House Democrats are having a hard enough time rallying a deflated base as their domestic agenda flounders. But as they return to town this week, they are set to get a fresh reminder of a lingering issue that could depress their liberal flank even further: the debate over President Barack Obama’s proposed troop increase in Afghanistan.
Consideration of funding for the 30,000 additional troops is not expected to start in earnest until next month at the earliest. But the White House will get an early look at Congressional Democratic support for the buildup as soon as this week, when Rep. Dennis Kucinich (D-Ohio) offers a resolution calling for a swift end to the eight-year-old war.
Kucinich’s bid to end the conflict has no chance of passing, but it threatens to split the Democratic Caucus at a time when Members are struggling to unite and revive their stalled domestic agenda.
In the short term, the vote will give a forum to anti-war liberals eager to go on record opposing Obama’s Afghanistan strategy.
But as with every galvanizing debate in the Democratic Caucus, what sets hearts racing in one flank gives heartburn to the other. Moderate Democrats are twisting their hands over what they view as a needlessly divisive vote that will force them to publicly back engagement in a war that many of their most vocal — and deep-pocketed — liberal donors abhor but that a majority of their constituents strongly support. “People with weird liberal enclaves in their districts don’t need this vote,” one senior Democratic aide said.
Congressional Progressive Caucus Co-Chairwoman Lynn Woolsey (D-Calif.) doesn’t have much sympathy for anyone who would skip such a vote.
“I see this as a very positive and symbolic vote for those of us who want to end the war,” she said. “There are a lot of votes that many of us would like to avoid, but that’s why we got elected to Congress. It’s a very, very important vote, and it’s important that their constituents and America understand where they stand.”
A senior Democratic leadership aide said party leaders aren’t whipping the measure. “As on all matters related to war, Members will vote their conscience,” the aide said.
But another aide said top Democrats would at least make the case to their rank and file that it would be premature to withdraw now before military commanders have had a chance to see whether the strategy is working.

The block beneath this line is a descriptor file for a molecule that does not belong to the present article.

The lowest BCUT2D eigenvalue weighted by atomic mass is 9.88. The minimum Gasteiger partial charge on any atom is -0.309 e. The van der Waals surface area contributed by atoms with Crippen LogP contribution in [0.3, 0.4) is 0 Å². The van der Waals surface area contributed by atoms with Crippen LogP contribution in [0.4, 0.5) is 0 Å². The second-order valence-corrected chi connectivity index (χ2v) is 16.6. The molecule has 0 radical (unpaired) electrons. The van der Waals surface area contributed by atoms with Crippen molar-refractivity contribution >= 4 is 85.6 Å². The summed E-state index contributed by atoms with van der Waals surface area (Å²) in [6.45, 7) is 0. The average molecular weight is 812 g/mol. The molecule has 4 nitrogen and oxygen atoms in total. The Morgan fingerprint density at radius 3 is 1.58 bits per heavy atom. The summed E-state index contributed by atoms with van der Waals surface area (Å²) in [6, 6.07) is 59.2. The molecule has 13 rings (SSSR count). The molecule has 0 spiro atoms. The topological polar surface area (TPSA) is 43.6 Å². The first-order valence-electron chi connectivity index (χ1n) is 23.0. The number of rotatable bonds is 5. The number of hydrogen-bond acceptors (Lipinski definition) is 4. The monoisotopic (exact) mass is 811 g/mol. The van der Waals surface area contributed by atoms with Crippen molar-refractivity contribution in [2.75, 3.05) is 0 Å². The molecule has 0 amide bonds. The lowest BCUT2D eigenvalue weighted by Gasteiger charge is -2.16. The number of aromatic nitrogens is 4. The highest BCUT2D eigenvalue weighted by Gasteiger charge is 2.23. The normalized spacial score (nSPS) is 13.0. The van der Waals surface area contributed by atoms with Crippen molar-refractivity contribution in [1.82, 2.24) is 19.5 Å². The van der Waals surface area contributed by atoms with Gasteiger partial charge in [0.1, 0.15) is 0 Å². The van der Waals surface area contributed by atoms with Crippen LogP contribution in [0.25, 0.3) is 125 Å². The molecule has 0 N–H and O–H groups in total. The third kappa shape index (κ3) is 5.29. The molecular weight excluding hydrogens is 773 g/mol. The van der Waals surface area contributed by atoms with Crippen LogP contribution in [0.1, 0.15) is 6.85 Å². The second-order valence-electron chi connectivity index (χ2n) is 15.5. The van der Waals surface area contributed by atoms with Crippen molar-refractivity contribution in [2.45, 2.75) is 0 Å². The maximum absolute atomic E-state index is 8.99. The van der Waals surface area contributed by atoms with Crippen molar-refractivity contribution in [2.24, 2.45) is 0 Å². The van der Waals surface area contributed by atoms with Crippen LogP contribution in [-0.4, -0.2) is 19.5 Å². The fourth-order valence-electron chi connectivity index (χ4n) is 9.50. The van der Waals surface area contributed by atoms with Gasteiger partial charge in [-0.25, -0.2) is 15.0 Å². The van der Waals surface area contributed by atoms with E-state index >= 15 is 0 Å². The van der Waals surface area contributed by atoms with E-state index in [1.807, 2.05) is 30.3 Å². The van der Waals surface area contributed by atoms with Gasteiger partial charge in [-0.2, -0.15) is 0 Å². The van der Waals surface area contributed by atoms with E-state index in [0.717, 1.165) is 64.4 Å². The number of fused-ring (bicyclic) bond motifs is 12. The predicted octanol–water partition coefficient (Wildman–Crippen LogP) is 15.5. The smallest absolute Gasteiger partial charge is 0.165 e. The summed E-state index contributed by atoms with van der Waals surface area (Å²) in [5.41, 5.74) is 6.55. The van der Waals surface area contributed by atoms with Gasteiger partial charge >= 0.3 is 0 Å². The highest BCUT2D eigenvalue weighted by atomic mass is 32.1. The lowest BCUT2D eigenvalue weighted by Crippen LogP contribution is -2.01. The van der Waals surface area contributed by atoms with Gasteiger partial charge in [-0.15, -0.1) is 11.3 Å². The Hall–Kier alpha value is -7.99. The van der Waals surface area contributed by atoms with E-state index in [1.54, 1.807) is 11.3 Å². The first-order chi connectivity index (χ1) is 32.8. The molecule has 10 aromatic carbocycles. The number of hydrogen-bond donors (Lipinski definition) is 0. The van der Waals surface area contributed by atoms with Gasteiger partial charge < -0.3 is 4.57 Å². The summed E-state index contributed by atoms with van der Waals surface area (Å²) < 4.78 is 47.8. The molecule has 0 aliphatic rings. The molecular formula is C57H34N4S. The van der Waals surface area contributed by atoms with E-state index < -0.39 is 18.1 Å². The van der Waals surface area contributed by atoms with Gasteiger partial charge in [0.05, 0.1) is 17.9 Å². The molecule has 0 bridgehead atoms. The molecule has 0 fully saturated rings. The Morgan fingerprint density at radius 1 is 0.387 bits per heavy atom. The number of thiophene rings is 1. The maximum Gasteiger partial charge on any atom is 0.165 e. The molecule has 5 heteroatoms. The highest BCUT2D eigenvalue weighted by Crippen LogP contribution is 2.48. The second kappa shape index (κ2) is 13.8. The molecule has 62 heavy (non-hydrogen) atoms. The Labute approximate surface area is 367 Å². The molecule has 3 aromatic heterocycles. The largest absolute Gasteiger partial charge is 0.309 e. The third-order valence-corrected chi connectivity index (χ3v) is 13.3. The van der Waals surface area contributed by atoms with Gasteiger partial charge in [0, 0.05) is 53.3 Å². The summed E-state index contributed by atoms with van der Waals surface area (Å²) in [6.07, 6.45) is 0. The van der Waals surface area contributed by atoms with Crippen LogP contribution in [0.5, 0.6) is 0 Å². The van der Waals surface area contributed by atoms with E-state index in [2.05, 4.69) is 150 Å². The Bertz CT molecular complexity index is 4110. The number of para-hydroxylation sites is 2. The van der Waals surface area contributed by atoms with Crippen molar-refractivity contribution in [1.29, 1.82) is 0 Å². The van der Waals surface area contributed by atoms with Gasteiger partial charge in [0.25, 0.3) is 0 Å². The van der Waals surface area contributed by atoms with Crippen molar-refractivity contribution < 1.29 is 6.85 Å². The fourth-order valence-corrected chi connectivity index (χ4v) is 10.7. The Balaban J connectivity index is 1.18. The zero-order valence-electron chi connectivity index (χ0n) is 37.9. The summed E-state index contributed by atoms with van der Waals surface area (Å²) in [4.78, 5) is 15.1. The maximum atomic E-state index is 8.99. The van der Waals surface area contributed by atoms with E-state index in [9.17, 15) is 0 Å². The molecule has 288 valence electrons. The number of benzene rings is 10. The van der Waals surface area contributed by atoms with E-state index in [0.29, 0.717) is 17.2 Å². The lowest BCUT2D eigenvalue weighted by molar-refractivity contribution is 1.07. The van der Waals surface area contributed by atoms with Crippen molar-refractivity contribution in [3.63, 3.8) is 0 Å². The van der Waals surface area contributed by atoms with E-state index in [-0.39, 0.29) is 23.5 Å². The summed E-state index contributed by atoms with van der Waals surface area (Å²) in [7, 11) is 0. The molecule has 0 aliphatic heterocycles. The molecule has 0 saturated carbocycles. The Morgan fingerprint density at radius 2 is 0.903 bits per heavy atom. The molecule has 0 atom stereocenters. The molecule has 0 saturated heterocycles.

Another leadership aide downplayed the chance of the vote ripping apart the Caucus and said there remains a strong well of support for the president.
“I think people were generally supportive after the president’s speech, and we’re kind of keeping our powder dry waiting to see results,” the aide said. “Progress made in the last week in making some key captures helps shore up the president’s strategy.”
But the White House can’t rely on hands-on support from the top House Democrat when it presses lawmakers to fund the troop buildup through a supplemental spending bill in the coming weeks. Speaker Nancy Pelosi (D-Calif.) has made it clear that she will not whip her Members to support the package, as she did last spring.
“What I’ve told the Members is to give the president room, to listen to what he has to say,” she told reporters in December. “That we will provide the briefings and they will have the information, but I can’t — this for Members is a vote of conscience — war votes are votes of conscience and of their constituents.” Pelosi declined to say how or whether she would vote on the measure.
Obama has already proposed adding assorted other spending to his $33 billion supplemental including continued disaster relief for Hurricane Katrina and Midwest floods as well as billion-dollar settlements with black farmers and Indian trusts. The Pentagon wants the bill passed by spring to keep the war effort on track.
Woolsey said there will also be an effort to force withdrawal language onto the supplemental. “We control the purse strings,” she said. “That too will be a vote, on whether or not they will keep supporting sending our troops to Afghanistan.”
The war isn’t particularly popular with the public, but opposition within Congress has been relatively muted compared with the opposition to the war in Iraq that helped carry Democrats to power in 2006.
Nevertheless, a liberal Democratic strategist said the desire for a more clearly defined strategy and an exit plan is growing among House Members. “It is extremely difficult for them to justify the ongoing loss of life and staggering cost to our economy when it appears all we’re doing is propping up the corrupt Karzai regime,” the strategist said.
And high unemployment rates here at home aren’t making it any easier for Democrats to support the war, either. “I think that there’s the very real possibility that the American people will be ready to hear an argument that our national interest in Afghanistan can’t possibly be worth the staggering cost. Our economy is in tatters,” the strategist said.
Woolsey said she offered an amendment years ago to end the war in Iraq, and she credited that with helping build anti-war momentum. Kucinich’s resolution could do the same, she said.
Even so, Woolsey said the Progressive Caucus leadership does not plan to whip on the resolution one way or the other.
She also said many of her constituents remain confused about what to do in Afghanistan. They support Obama but are weary of the war.
“People want to give him the benefit of the doubt,” Woolsey said. “It’s not that I don’t want to give him the benefit of the doubt, I just don’t think we should be there in the first place.”